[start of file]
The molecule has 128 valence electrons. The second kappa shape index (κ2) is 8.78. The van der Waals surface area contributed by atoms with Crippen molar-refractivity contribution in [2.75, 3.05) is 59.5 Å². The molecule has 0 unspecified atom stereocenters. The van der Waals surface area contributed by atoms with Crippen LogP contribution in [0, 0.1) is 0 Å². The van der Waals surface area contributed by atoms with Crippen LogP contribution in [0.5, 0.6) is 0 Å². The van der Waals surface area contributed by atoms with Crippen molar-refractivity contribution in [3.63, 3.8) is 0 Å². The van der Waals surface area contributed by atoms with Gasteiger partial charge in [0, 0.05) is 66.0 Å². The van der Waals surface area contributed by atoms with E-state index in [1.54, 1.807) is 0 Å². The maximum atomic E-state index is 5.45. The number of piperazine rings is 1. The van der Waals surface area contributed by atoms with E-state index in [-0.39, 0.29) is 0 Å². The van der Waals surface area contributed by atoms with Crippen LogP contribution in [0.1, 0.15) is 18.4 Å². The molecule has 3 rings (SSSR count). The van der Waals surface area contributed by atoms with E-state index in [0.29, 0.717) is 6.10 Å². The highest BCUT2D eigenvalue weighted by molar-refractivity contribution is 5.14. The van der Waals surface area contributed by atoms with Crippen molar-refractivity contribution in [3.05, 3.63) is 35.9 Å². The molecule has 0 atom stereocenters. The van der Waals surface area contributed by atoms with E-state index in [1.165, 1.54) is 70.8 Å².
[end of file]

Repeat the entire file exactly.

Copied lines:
The molecule has 128 valence electrons. The second kappa shape index (κ2) is 8.78. The van der Waals surface area contributed by atoms with Crippen molar-refractivity contribution in [2.75, 3.05) is 59.5 Å². The molecule has 0 unspecified atom stereocenters. The van der Waals surface area contributed by atoms with Crippen LogP contribution in [0, 0.1) is 0 Å². The van der Waals surface area contributed by atoms with Crippen LogP contribution in [0.5, 0.6) is 0 Å². The van der Waals surface area contributed by atoms with Crippen molar-refractivity contribution in [3.63, 3.8) is 0 Å². The van der Waals surface area contributed by atoms with Gasteiger partial charge in [0, 0.05) is 66.0 Å². The van der Waals surface area contributed by atoms with E-state index in [1.54, 1.807) is 0 Å². The maximum atomic E-state index is 5.45. The number of piperazine rings is 1. The van der Waals surface area contributed by atoms with E-state index in [-0.39, 0.29) is 0 Å². The van der Waals surface area contributed by atoms with Crippen LogP contribution in [0.1, 0.15) is 18.4 Å². The molecule has 3 rings (SSSR count). The van der Waals surface area contributed by atoms with E-state index in [0.29, 0.717) is 6.10 Å². The highest BCUT2D eigenvalue weighted by molar-refractivity contribution is 5.14. The van der Waals surface area contributed by atoms with Crippen molar-refractivity contribution in [3.05, 3.63) is 35.9 Å². The molecule has 0 atom stereocenters. The van der Waals surface area contributed by atoms with E-state index in [1.165, 1.54) is 70.8 Å².